Here the Virgin offers another image of equality and complementarity that simultaneously allows men to “take the lead role.” In this culture, the Virgin implicitly acknowledges that any attempt at feminine dominance will not earn her the equal partnership she desires. She must allow him to appear in charge, even if behind the scenes she’s the one “upgrading” him materially and emotionally.
One reading of the story of Isis and Osiris focused on the contest between Osiris and his brother-nemesis Seth for the right to rule Egypt, which ultimately continues with Osiris’s son Horus successfully challenging and overcoming his uncle. Throughout this story of male rulership and battle, however, Isis plays a pivotal role. It is she who gathers the pieces of her murdered husband, reconstitutes him, and breathes life force into him to conceive their child. (Arguably another Virgin birth, and the iconic images of her with infant Horus on her lap overlap and likely inform images of the Madonna and Child that became popular with the rise of Christianity.) Isis’s name also means “throne,” suggesting her as the foundation and symbol of pharonic power, and raising the question of whether it was she herself, her power and magic, over which the men of the story warred.
The subtle but integral presence of Isis throughout the myth parallels the images of “Upgrade U” that the Virgin puts forth of women partnering equally with powerful men: keeping the tempo, lights keeping the streets on, the throne of the kingdom, the life force that animates and protects the god. Different, valuable, and necessary.
Of all Beyoncé’s songs, “Ring the Alarm” is one of the most emotionally raw. Here we find the Virgin Queen’s shadow. Having given of herself and her material generosity to her lover, she has discovered him having an affair. Her ambivalence is searing, “I don’t want you / but I want it and I can’t let it go.” Though she wants to cut ties with her unfaithful lover, the betrayed Virgin within cannot tolerate the idea that her lover’s lover might “take everything I own if I let you go.” Here we touch the underlying fear and deep vulnerability of the Virgin, the source of her resistance to opening her heart. There are two moments amidst the dramatic firestorm of the song where we touch the singer’s deep vulnerability. “How can you look at me / And not see all the things that I kept only just for you? / Why would you risk it baby? / Is that the price that I pay?” The last line in particular offers up the deepest wound. Must the Virgin Queen lose her sovereignty, her wealth, her respect for love?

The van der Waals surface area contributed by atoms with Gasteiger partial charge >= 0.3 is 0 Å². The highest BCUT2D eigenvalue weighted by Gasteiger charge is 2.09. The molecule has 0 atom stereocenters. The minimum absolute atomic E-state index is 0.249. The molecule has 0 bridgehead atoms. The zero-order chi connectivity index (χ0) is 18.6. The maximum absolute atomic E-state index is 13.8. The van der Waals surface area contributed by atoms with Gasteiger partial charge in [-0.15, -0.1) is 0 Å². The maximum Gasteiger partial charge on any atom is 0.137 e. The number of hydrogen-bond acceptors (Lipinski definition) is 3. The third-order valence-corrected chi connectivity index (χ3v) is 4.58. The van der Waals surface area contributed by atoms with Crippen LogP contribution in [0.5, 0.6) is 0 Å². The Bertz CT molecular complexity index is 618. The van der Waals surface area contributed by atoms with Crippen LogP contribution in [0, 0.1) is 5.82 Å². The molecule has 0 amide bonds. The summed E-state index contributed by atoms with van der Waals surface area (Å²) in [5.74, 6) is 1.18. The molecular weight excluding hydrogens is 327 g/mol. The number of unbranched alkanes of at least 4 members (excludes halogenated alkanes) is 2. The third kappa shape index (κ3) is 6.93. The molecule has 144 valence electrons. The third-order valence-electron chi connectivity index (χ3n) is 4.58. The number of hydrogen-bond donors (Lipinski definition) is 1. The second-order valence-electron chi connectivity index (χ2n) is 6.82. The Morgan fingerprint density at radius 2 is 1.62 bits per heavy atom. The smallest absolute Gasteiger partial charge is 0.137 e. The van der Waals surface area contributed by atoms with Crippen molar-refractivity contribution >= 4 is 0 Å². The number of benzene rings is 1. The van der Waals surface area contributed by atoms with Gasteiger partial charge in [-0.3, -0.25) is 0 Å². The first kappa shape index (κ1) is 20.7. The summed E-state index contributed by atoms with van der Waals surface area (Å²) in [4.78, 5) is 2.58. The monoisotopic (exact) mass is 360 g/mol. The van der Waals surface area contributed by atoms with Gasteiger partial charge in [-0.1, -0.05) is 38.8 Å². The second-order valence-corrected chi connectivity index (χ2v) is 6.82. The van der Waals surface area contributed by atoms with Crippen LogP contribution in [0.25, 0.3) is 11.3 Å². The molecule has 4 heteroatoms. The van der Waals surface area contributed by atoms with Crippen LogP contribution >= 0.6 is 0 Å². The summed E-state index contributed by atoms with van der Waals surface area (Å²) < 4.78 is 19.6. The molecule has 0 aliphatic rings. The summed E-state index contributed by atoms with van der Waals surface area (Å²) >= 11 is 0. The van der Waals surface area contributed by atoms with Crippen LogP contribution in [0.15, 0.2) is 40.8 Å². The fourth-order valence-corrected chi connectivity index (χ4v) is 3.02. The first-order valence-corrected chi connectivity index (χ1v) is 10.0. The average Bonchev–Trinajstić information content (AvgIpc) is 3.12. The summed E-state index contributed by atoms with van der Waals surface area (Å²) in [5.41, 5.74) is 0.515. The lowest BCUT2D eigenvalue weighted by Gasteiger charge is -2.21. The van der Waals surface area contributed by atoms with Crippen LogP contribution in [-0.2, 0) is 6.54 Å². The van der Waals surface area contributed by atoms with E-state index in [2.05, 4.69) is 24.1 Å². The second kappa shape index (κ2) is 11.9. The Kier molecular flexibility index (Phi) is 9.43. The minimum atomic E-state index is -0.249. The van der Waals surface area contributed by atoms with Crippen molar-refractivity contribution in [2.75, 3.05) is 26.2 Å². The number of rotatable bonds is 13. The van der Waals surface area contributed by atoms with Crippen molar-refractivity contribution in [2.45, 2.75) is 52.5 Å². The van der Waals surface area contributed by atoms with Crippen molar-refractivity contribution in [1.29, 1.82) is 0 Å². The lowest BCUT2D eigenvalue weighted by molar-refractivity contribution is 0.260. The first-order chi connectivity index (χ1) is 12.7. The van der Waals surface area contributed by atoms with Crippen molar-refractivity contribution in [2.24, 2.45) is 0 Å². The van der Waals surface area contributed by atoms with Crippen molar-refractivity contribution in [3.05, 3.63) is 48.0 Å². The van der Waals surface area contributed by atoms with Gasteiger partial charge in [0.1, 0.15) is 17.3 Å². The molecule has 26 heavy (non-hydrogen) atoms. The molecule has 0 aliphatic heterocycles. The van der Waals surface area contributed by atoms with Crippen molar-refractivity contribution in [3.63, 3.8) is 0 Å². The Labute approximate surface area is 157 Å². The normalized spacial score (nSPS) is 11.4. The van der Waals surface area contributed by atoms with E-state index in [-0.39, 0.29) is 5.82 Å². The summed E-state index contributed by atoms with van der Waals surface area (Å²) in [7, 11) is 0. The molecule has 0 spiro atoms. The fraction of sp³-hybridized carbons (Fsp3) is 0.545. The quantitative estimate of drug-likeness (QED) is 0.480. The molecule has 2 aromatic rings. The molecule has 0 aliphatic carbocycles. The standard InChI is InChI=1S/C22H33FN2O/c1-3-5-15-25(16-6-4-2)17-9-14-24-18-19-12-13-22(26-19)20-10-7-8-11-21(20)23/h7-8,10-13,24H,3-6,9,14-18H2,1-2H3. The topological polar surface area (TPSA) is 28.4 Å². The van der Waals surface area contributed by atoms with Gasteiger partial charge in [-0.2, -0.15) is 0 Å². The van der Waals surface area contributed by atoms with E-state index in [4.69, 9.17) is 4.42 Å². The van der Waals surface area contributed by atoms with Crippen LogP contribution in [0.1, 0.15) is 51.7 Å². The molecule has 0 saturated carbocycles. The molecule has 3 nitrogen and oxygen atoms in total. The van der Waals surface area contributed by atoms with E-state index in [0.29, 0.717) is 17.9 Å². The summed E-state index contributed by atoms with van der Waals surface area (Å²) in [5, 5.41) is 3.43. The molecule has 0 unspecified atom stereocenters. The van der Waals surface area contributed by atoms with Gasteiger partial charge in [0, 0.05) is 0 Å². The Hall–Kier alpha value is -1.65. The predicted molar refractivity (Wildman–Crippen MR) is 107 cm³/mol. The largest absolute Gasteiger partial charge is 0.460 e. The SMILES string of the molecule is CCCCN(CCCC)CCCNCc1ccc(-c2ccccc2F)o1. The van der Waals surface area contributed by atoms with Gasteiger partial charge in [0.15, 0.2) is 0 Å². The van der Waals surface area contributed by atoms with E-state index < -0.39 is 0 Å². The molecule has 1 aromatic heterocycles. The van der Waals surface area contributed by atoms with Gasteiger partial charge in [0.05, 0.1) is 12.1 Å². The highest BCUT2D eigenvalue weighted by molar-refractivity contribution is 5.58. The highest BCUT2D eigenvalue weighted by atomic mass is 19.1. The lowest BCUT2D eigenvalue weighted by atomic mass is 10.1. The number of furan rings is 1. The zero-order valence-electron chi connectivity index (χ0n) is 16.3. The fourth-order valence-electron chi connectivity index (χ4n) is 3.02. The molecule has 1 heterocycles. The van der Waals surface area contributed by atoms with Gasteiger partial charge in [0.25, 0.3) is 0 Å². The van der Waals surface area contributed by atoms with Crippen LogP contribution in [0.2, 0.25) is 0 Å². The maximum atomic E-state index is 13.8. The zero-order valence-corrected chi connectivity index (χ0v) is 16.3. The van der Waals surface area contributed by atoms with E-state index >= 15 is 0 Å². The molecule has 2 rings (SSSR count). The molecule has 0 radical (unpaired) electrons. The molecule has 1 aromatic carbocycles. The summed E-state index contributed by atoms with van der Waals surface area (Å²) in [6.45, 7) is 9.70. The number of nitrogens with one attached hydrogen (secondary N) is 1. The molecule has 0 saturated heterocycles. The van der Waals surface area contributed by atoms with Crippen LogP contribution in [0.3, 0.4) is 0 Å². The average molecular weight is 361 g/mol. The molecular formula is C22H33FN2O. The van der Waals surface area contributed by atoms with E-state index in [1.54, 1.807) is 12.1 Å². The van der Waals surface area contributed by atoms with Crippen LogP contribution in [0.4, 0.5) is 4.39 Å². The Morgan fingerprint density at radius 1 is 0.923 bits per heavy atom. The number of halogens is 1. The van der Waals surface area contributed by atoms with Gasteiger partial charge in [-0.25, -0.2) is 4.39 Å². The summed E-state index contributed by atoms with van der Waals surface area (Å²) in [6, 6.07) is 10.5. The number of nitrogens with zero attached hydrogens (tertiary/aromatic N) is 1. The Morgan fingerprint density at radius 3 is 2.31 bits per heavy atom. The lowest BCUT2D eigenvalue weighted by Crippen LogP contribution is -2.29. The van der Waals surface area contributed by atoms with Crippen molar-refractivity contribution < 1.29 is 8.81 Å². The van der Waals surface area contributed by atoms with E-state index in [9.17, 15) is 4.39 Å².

Some criticize this song for the singer’s focus on material losses, the chinchilla coats and the house off the coast. Within the context of the Virgin, however, we see how deeply important materiality is. Gifting material objects demonstrates love and care, nourishment, beneficence, affection, and control. Few people would feel indifferent if they saw their ex-lover’s new lover wearing something that once belonged to us. We suffuse our belongings with affective meaning. A ring becomes bound to and symbolic of a relationship, a wedding date. We are financially and emotionally devastated when we robbed, as though parts of ourselves have been. In many ways, the song shares a kinship with Ntozake Shange’s “Somebody Almost Walked Off Wid All My Stuff.” We also can connect back to the Virgoan associations with work and harvest. Here is all the material and emotional wealth that the Virgin has worked for, worked hard, especially as a woman of color in a racist patriarchy—and given in good faith. This casts a different light on the litany of brand names listed in songs like “Upgrade U.”
During the next songs, the primacy of the Virgin archetype seems waning. Having opened herself to love and tasted betrayal, she can no longer access the separateness and autonomy that the Virgin once held dear. The songs “Kitty Kat,” “Freakum Dress,” and “Green Light” continue to reference an ongoing relationship with an unfaithful, no-good lover, as though she is not quite able to break away or rectify the loss in the relationship. In these songs the singer “takes back all the things I lost from you,” pulls out the ultra-sexy Freakum Dress to catch her lover’s eye and stir his jealousy, and ultimately with “Green Light” suggests that she can still affirm her worth, miss him, but not sacrifice herself for him. With the closing song of “Resentment,” the singer speaks from a place of emotional vulnerability, as though she has learned to separate out her emotional reality from the material, noting that “the best part of me I gave you / it was sacrificed / and all because you lied.” The Virgo’s native service and devotion twist against her in betrayal, and we are left feeling the seed of self-doubt in her heart.